The flutter solution sequence (SOL 145) provides a comprehensive flutter analysis with the
- The user supplies finite element models for the definition of the structure and the aerodynamic model. Aerodynamic matrices are computed explicitly at each of the user-supplied Mach number and reduced frequency combinations.
- A modal analysis is always performed. Changes in the mass and stiffness matrices may be made subsequent to the modal analysis via DMIG Bulk Data entries. Control systems can be modeled using extra point, transfer function and DMIG inputs. The user can supply downwash vectors for extra point motions using the DMI matrices D1JE and D2JE.
- A flutter analysis is performed based on the parameters specified on the FLUTTER Bulk Data entry that is selected by the FMETHOD Case Control command. The K- and KE-methods compute flutter roots for user-specified values of density, Mach number and reduced frequency. The PK-method extracts these roots for user-specified values of density, Mach number and velocity.
- Multiple subcases can be specified. This enables the use of, e.g., different flutter solutions or multiple sets of DMIG information.
- A flutter summary is printed and (optionally) V-g and V-f plots are produced.
- Data recovery can be performed on the flutter eigenvectors produced for the K- and PK-flutter solutions.
All NX Nastran aerodynamic theories are available. You can include more than one aerodynamic
theory in the same aerodynamic model.
5 Things You Should Know About Flutter
“What is Flutter? Flutter, and aeroelasticity in general, is a topic that is often misunderstood or incorrectly applied due to its inherent complexity.”
The dynamic aeroelasticity solution sequence (SOL 146) provides analysis capability in the time
or frequency domain. The following capabilities are available:
- You supply finite element models for the structure and the aerodynamics. Aerodynamic matrices, including gust loads, are computed at each of the user-specified Mach number and reduced frequency combinations.
- Frequency or time-dependent loading can be specified. Time varying loads are converted to the frequency domain using ad hoc Fourier transform techniques (see Dynamic Aeroelastic Analysis ). The excitation can be aerodynamic (such as gust loading), or external (such as mechanical loads representing store ejection or landing loads).
- The software always performs a modal analysis. Changes in the mass and stiffness matrices may be made subsequent to the modal analysis via DMIG Bulk Data entries.
- Control systems can be modeled using extra point, transfer function, and DMIG inputs. The user can supply downwash vectors for extra point motions using DMI matrices D1JE and D2JE.
- Basic computations are always performed in the frequency domain. If input is provided in the time domain, an inverse Fourier transform is used to provide output in the time domain.
- The modal participation type of data recovery is used. The internal loads or stresses are found in each mode and the response loads are found from the linear combination of the products of the loads in each mode and its amplitude. This method of internal load response calculation is called the â€œModal Displacement Methodâ€ in Bisplinghoff, Ashley, and Halfman (1955, pp 641-650).
- Output can be displacements (including velocities and accelerations), stresses, or constraint forces. XY-plots are available. Aerodynamic data (pressures and forces) are also available with frequency response analysis.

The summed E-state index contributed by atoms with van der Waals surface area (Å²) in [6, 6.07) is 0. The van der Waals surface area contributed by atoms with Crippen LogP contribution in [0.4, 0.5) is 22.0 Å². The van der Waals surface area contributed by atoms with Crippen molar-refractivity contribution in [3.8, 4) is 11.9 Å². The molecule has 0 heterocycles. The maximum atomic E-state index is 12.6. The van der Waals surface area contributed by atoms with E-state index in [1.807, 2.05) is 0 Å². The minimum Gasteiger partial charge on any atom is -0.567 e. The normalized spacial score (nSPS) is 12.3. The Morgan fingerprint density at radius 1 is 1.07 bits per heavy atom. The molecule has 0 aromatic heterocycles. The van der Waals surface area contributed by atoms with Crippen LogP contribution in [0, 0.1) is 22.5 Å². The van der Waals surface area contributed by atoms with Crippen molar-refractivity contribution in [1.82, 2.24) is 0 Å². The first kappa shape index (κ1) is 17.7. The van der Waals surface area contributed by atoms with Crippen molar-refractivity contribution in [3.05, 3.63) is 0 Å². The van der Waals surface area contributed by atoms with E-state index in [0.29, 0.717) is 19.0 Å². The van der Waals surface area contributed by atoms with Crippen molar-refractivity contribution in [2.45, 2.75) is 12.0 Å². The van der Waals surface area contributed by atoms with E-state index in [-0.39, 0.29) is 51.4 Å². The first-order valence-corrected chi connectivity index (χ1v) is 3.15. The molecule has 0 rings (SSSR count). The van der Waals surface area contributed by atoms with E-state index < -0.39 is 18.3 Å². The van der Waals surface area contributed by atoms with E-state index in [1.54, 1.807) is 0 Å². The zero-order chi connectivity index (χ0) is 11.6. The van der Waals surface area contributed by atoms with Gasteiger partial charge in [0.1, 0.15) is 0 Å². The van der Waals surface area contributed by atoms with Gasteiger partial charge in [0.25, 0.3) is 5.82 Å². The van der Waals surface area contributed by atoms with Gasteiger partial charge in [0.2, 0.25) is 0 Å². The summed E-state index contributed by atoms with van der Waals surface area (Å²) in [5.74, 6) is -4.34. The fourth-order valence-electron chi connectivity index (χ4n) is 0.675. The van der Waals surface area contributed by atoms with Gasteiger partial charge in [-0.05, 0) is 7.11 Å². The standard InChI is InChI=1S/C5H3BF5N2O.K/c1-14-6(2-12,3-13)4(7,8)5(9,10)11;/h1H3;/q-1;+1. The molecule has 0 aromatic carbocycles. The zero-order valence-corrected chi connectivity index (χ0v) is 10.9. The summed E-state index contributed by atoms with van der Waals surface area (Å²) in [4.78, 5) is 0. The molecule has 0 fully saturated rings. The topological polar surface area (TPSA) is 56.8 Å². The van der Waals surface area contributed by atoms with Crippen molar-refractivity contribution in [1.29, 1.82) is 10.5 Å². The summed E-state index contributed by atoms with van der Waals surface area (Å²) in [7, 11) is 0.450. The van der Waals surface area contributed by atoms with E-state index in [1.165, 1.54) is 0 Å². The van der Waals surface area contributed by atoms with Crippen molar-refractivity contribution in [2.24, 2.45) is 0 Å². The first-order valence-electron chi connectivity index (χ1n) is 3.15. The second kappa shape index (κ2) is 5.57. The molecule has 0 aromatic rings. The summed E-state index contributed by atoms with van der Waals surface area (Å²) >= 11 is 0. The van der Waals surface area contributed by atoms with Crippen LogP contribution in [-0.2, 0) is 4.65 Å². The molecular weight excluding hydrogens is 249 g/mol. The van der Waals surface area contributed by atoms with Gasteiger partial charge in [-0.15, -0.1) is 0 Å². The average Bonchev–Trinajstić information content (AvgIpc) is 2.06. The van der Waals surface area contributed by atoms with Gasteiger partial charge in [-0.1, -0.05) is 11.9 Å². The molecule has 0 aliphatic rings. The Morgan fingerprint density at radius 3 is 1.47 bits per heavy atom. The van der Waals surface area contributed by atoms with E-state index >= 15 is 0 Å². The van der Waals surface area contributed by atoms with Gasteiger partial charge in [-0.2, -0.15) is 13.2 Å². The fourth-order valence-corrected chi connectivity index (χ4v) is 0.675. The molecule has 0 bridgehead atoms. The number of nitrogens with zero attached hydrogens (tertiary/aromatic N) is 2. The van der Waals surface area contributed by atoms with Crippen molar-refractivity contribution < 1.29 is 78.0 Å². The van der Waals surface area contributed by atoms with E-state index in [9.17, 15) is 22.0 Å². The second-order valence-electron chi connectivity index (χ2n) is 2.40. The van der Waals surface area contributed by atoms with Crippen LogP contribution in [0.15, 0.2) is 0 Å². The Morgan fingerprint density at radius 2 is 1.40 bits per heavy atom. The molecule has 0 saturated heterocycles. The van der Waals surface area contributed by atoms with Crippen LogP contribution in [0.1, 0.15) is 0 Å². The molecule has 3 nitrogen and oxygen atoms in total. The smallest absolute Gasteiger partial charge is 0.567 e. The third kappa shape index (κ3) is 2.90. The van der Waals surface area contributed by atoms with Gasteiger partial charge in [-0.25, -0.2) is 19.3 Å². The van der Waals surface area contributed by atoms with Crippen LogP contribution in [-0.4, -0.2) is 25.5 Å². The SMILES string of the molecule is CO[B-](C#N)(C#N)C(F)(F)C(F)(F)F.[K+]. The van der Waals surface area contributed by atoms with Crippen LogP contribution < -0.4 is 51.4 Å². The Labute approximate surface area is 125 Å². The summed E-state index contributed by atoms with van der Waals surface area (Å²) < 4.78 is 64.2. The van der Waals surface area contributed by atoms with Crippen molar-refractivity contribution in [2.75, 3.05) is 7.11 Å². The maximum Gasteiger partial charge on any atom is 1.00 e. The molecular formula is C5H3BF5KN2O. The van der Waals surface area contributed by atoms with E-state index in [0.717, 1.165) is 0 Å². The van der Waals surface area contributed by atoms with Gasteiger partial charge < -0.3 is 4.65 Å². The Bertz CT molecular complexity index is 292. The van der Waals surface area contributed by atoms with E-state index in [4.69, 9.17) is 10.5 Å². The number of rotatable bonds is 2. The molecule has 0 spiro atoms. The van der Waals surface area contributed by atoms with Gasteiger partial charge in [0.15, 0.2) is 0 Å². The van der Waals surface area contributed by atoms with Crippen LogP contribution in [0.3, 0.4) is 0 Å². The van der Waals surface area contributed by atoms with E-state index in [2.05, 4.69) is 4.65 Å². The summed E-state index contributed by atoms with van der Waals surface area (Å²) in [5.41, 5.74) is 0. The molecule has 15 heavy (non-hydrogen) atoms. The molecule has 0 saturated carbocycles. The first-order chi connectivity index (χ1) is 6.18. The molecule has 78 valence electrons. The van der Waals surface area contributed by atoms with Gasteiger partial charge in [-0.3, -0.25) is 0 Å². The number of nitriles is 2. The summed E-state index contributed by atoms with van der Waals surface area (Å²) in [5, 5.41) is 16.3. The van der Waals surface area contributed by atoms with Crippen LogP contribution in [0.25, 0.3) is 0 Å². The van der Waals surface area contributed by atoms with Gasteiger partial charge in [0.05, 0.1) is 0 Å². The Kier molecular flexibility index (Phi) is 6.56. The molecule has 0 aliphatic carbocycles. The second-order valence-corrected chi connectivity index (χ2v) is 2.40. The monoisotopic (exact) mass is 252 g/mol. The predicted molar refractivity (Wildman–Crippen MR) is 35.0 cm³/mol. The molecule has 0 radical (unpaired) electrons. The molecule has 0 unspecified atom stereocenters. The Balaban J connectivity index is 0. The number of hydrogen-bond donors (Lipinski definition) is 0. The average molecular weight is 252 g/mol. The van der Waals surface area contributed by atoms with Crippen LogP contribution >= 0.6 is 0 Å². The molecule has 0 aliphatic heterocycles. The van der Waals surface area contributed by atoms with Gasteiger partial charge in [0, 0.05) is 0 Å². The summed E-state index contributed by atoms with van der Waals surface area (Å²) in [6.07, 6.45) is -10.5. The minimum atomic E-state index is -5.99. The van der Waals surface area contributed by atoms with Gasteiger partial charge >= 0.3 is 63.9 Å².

- Random response analysis obtains power spectral density, root mean square response, and mean frequency of zero crossings.
All NX Nastran aerodynamic theories are available for calculating the dynamic aeroelastic
response to external loading. The Strip, Mach Box, and Piston Theory aerodynamics are not
available for gust loads.
Design Sensitivity and Optimization
The design sensitivity and optimization solution sequence (SOL 200) contains multidisciplinary analysis and design capabilities that are beyond the scope of the this guide. The reader is referred to the companion NX Nastran Design Sensitivity and Optimization Userâ€™s Guide for a focused discussion of SOL 200. For the purposes of this guide, the aeroelastic capabilities are summarized in this section:
- The full range of static and flutter analysis capabilities of SOLs 144 and 145 are available in SOL 200.
- Sensitivity of analysis responses with respect to changes in properties of the structural finite element model can be computed. For static aeroelastic analyses, these responses include not only standard displacement and stress responses, but also sensitivities of stability derivatives and trim variables. For flutter, the sensitivity of the damping levels computed in a PK-flutter analysis are available.
- Multidisciplinary optimization enables the simultaneous consideration of responses from any number of disciplines in order to formulate a structural design that minimizes a user-defined quantity, such as vehicle weight, while satisfying imposed design conditions (e.g., requirements on stress, roll performance, and flutter stability).
Although all of the SOL 144 and 145 analysis capabilities are available in SOL 200, a subset
of these capabilities is available for sensitivity and optimization. In static aeroelasticity, the
divergences capability is not available. For flutter, only the PK-method of analysis can be used in flutter design.
Aeroelasticity in FEMAP and NX Nastran
This recording includes a demonstration of Aerodynamic Flutter. It is also covers the benefits of Aeroelastic tailoring and an example of static aeroelastic analysis.